A Facebook post from one of my former newspaper colleagues recently caught my eye. She linked to a New York Times story (fmchr.ch/nydpg) with the compelling headline “One Company’s New Minimum Wage: $70,000 a Year.” I began reading about Dan Price, the founder of Gravity Payments, who “said he would pay for the wage increases by cutting his own salary from nearly $1 million to $70,000.”
I paused my reading and thought to myself: “I don’t know if this guy’s a Christian, but this is one of the most Christlike actions I’ve seen someone take.”
Reading on, I discovered that Price started the company “in his dorm room at Seattle Pacific University.” He’s a graduate of a Free Methodist educational institution. I searched SPU’s website and found an article (fmchr.ch/dpgravity) citing the influence of a Christian book on Price’s practice of simple living.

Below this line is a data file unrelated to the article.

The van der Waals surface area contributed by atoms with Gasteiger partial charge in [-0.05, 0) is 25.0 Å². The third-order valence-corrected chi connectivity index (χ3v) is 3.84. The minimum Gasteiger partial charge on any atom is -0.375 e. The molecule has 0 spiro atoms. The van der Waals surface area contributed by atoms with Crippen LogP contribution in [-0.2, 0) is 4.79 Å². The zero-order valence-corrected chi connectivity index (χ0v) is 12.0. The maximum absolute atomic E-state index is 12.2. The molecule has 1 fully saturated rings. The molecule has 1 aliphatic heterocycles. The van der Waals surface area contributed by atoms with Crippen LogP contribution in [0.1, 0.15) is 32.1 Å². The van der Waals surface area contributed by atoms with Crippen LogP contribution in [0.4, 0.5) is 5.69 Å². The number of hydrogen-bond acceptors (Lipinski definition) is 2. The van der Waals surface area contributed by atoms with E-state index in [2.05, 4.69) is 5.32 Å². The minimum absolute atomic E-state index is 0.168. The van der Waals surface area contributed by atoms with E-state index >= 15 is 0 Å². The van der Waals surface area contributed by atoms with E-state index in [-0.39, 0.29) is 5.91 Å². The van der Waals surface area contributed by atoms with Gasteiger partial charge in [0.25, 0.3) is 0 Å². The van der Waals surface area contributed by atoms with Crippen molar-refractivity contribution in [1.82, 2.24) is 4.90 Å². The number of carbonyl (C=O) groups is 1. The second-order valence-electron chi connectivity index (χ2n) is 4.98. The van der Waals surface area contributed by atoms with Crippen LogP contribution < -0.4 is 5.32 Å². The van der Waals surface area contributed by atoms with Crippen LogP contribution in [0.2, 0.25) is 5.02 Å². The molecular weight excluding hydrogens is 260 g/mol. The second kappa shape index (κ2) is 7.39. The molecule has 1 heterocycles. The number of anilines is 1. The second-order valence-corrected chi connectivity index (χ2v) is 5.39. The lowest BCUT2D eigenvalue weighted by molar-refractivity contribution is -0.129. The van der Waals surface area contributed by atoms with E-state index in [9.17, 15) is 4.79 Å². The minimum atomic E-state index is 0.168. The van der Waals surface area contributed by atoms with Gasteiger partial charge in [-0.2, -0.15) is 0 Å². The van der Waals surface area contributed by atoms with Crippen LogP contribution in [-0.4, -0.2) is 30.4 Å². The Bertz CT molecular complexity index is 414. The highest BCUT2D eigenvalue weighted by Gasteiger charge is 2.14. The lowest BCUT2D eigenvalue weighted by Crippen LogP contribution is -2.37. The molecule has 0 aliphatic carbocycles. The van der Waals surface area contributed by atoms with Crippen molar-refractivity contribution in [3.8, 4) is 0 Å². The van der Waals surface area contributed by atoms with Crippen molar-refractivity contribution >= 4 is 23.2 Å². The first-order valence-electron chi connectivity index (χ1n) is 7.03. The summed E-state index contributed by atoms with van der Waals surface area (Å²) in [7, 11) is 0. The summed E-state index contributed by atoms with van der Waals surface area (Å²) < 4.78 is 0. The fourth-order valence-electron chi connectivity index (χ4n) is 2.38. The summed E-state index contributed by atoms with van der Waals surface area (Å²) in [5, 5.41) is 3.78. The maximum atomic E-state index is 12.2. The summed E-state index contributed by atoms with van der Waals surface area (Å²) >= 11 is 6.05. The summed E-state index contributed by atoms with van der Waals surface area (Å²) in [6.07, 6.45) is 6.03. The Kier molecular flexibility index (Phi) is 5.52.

Compare Price’s example to another news story going viral on social media around the same time. ESPN suspended reporter Britt McHenry after the release of surveillance video that appeared to show her berating a towing company employee with profanity and disrespectful comments such as “lose some weight, baby girl.” McHenry, who has a master’s degree in journalism from a university with Methodist roots, mocked the worker for a lack of education and commented further about the worker’s personal appearance.
I can’t help but think of the contrast between these two financially successful young professionals who are only two years apart in age. Price embodies this issue’s “Love People” theme based on the Free Methodist mission to “love God, love people and make disciples.”
Price isn’t the only impressive young graduate of a Free Methodist college or university who’s loving people and influencing others to do the same. Two of this issue’s writers, Amy Boelé and Gregory R. Coates, also match that description. Keep reading, and keep loving others.